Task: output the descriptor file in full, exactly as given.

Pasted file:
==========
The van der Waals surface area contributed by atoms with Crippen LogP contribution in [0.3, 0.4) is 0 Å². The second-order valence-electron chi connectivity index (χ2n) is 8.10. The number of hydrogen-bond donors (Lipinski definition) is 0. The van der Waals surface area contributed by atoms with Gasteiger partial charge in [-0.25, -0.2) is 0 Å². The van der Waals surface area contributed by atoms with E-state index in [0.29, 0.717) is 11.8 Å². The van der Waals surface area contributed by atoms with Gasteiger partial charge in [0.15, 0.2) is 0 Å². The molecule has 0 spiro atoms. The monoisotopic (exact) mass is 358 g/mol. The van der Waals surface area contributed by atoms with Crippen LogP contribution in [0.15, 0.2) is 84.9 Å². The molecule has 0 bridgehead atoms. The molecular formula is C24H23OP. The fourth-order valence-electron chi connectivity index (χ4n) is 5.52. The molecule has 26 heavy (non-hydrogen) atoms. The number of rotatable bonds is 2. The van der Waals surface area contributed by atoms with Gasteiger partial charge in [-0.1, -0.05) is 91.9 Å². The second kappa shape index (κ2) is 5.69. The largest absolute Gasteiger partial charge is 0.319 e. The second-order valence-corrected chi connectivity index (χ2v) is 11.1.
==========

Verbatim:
The van der Waals surface area contributed by atoms with Crippen LogP contribution in [0.3, 0.4) is 0 Å². The second-order valence-electron chi connectivity index (χ2n) is 8.10. The number of hydrogen-bond donors (Lipinski definition) is 0. The van der Waals surface area contributed by atoms with Gasteiger partial charge in [-0.25, -0.2) is 0 Å². The van der Waals surface area contributed by atoms with E-state index in [0.29, 0.717) is 11.8 Å². The van der Waals surface area contributed by atoms with Gasteiger partial charge in [0.15, 0.2) is 0 Å². The molecule has 0 spiro atoms. The monoisotopic (exact) mass is 358 g/mol. The van der Waals surface area contributed by atoms with Crippen LogP contribution in [0.15, 0.2) is 84.9 Å². The molecule has 0 bridgehead atoms. The molecular formula is C24H23OP. The fourth-order valence-electron chi connectivity index (χ4n) is 5.52. The molecule has 26 heavy (non-hydrogen) atoms. The number of rotatable bonds is 2. The van der Waals surface area contributed by atoms with Gasteiger partial charge in [-0.1, -0.05) is 91.9 Å². The second kappa shape index (κ2) is 5.69. The largest absolute Gasteiger partial charge is 0.319 e. The second-order valence-corrected chi connectivity index (χ2v) is 11.1.